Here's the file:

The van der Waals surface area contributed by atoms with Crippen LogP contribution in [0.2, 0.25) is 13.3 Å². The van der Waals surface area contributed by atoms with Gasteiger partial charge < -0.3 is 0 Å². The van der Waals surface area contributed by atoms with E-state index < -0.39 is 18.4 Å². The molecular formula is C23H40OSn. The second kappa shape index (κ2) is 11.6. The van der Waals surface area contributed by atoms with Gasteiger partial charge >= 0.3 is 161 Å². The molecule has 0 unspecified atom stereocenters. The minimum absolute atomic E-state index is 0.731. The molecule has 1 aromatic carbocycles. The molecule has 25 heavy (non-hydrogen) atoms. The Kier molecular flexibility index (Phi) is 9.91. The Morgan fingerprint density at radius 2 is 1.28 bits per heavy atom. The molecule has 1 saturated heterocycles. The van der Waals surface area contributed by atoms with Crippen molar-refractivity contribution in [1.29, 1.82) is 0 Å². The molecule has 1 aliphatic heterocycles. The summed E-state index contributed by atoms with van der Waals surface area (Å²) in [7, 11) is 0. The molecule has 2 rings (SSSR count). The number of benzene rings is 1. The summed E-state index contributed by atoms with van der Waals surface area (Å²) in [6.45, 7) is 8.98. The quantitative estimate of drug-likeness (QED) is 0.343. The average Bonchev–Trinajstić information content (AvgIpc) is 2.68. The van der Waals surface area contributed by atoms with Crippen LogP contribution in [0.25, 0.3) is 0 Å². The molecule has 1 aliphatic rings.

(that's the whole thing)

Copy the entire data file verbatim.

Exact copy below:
The van der Waals surface area contributed by atoms with Crippen LogP contribution in [0.2, 0.25) is 13.3 Å². The van der Waals surface area contributed by atoms with Gasteiger partial charge < -0.3 is 0 Å². The van der Waals surface area contributed by atoms with E-state index < -0.39 is 18.4 Å². The molecular formula is C23H40OSn. The second kappa shape index (κ2) is 11.6. The van der Waals surface area contributed by atoms with Gasteiger partial charge >= 0.3 is 161 Å². The molecule has 0 unspecified atom stereocenters. The minimum absolute atomic E-state index is 0.731. The molecule has 1 aromatic carbocycles. The molecule has 25 heavy (non-hydrogen) atoms. The Kier molecular flexibility index (Phi) is 9.91. The Morgan fingerprint density at radius 2 is 1.28 bits per heavy atom. The molecule has 1 saturated heterocycles. The van der Waals surface area contributed by atoms with Crippen molar-refractivity contribution in [1.29, 1.82) is 0 Å². The molecule has 1 aliphatic heterocycles. The summed E-state index contributed by atoms with van der Waals surface area (Å²) in [7, 11) is 0. The molecule has 2 rings (SSSR count). The number of benzene rings is 1. The summed E-state index contributed by atoms with van der Waals surface area (Å²) in [6.45, 7) is 8.98. The quantitative estimate of drug-likeness (QED) is 0.343. The average Bonchev–Trinajstić information content (AvgIpc) is 2.68. The van der Waals surface area contributed by atoms with Crippen LogP contribution in [0.25, 0.3) is 0 Å². The molecule has 1 aliphatic rings.